Archived Story

Run raises awareness for child abuse prevention month

Published 3:21pm Tuesday, April 16, 2013

Downtown Greenville was bustling with the pitter-patter of running shoes beating to the rhythm of an altogether different drum Saturday as Healthy Kids held its first ever 5k/10k run.

More than 130 runners of all ages from throughout the county, as well as some out-of-state athletes and some from neighboring counties came to the Camellia City to participate.  Runners from 10 years of age to 70 and up were placed into masters, grandmasters and senior grandmasters divisions, in which the top three male and female performers in each category received top honors.

The event was much more than general exercise for Greenville’s fittest residents, though, as there were several diversions on hand for an audience just as diverse as the runners comprising the race.  Moon bounces, face paintings, live music, Disney mascots and more were on hand to entertain children and adults alike. Runners were even treated to massages following the race.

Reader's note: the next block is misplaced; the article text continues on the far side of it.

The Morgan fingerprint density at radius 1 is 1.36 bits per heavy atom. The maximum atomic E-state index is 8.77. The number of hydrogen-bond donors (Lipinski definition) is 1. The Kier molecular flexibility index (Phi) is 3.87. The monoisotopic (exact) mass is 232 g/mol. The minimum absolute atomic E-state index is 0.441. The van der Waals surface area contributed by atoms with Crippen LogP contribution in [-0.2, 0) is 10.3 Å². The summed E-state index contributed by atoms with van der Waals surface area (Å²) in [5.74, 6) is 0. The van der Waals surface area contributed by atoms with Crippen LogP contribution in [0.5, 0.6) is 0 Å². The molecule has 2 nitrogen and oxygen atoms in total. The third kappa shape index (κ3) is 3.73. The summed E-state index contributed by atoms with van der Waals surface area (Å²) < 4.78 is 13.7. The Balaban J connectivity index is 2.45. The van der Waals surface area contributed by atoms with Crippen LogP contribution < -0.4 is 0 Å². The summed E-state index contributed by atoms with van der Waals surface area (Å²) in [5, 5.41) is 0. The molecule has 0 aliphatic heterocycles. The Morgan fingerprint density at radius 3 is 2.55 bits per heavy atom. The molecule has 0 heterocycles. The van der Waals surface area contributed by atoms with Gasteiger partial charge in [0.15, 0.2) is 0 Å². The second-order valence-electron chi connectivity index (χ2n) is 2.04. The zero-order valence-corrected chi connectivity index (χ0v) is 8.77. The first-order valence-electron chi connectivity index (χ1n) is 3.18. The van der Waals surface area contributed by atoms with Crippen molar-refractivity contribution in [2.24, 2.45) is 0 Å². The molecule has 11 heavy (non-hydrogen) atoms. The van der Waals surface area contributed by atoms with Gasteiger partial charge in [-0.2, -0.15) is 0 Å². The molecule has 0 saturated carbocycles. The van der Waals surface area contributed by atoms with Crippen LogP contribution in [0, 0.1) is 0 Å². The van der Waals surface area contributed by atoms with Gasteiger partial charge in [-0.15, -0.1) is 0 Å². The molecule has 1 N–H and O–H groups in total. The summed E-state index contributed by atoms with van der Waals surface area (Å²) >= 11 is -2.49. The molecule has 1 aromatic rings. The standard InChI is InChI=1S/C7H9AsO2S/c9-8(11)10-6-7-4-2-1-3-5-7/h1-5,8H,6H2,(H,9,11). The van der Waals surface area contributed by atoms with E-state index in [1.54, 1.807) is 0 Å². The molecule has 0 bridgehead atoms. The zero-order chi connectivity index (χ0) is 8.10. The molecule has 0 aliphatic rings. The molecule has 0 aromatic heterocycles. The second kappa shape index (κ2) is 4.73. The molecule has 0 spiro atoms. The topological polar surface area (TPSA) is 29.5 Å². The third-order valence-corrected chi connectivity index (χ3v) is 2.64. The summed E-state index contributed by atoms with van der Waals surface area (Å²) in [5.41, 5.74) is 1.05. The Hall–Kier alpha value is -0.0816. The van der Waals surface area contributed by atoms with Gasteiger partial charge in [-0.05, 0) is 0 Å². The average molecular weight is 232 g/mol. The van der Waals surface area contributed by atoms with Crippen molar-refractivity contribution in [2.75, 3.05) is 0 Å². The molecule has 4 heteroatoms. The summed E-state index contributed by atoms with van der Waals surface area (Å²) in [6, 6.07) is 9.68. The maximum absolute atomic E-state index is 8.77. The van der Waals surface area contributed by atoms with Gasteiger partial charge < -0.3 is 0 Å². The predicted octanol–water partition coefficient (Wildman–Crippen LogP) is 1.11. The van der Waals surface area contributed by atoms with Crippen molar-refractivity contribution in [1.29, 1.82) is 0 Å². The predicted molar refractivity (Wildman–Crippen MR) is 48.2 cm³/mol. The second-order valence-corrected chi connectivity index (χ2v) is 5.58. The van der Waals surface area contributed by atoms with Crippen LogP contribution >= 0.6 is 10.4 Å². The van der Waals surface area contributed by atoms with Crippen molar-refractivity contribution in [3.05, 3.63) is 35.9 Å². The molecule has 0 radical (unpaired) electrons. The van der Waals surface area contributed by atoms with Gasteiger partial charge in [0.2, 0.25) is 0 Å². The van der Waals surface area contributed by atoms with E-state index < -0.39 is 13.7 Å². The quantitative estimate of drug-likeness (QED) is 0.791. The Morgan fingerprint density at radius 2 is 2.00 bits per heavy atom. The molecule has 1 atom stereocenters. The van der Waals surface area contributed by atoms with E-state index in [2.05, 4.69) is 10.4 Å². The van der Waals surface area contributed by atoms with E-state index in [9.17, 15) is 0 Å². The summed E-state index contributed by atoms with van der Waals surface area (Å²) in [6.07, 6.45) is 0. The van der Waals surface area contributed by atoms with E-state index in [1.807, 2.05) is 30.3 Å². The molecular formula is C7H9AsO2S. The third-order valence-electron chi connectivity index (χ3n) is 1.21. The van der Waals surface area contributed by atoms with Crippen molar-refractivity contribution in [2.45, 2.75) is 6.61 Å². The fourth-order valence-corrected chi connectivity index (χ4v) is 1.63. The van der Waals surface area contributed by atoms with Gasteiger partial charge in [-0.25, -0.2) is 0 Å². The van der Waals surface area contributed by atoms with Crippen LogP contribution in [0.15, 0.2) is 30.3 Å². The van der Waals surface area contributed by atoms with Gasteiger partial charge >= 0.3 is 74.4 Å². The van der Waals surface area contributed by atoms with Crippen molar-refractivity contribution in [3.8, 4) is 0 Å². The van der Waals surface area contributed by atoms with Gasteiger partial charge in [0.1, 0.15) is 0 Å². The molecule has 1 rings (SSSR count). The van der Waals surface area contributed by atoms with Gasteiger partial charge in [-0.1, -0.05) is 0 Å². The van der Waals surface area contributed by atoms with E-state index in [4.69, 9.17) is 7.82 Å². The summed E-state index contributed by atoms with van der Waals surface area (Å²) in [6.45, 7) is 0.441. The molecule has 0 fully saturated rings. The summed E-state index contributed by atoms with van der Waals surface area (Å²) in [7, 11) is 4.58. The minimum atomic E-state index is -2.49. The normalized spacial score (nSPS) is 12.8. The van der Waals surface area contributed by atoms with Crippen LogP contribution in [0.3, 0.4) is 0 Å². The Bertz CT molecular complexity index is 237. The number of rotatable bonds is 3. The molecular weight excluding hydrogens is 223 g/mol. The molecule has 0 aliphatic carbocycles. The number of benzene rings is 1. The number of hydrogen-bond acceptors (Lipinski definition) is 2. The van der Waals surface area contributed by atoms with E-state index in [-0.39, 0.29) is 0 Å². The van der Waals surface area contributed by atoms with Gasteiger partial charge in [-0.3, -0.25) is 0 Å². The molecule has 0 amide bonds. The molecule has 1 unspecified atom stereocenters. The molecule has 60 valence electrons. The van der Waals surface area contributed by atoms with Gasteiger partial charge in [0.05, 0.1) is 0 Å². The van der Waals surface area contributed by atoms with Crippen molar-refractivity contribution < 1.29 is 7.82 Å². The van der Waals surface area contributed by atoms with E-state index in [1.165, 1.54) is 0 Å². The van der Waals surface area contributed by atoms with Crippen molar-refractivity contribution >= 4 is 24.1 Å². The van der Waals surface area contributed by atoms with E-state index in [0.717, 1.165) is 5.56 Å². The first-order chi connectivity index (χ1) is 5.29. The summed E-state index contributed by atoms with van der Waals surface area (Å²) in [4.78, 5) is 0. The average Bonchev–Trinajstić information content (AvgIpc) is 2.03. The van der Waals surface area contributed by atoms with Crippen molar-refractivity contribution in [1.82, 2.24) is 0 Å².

Susan Nimmer, event coordinator for the Healthy Kids 5k/10k run, said that despite the fun and games, the event was a means of bringing a very real issue facing the Greenville community and several others to light.

“We just wanted to raise awareness in the community about Child Abuse and neglect Prevention Month,” Nimmer said. “And so we wanted to bring everybody together so that we could make Greenville a better community for our families.”

The decision to engage participants of all ages was a conscious one, according to Nimmer. Because the problem facing the community is one that affects it as a whole, it is only appropriate that the community attempt to address it as a whole.

“We tried to involve all the area schools,” Nimmer said. “One of the high school students in Georgiana designed the T-shirts, and we had high school and middle school students performing out here.  So we really wanted to get them involved because they’re going to be parents one day. So it’s important that everyone’s involved in this effort.”

For Nimmer, taking the celebration to Confederate Park and building upon older ideas is just the first step in developing the event into an annual affair that children and adults will remember for years to come.

“This is the first time that we’ve done Celebrating Kids Day in the park,” Nimmer said. “Next year we’re hoping it will be even bigger and better.”

Editor's Picks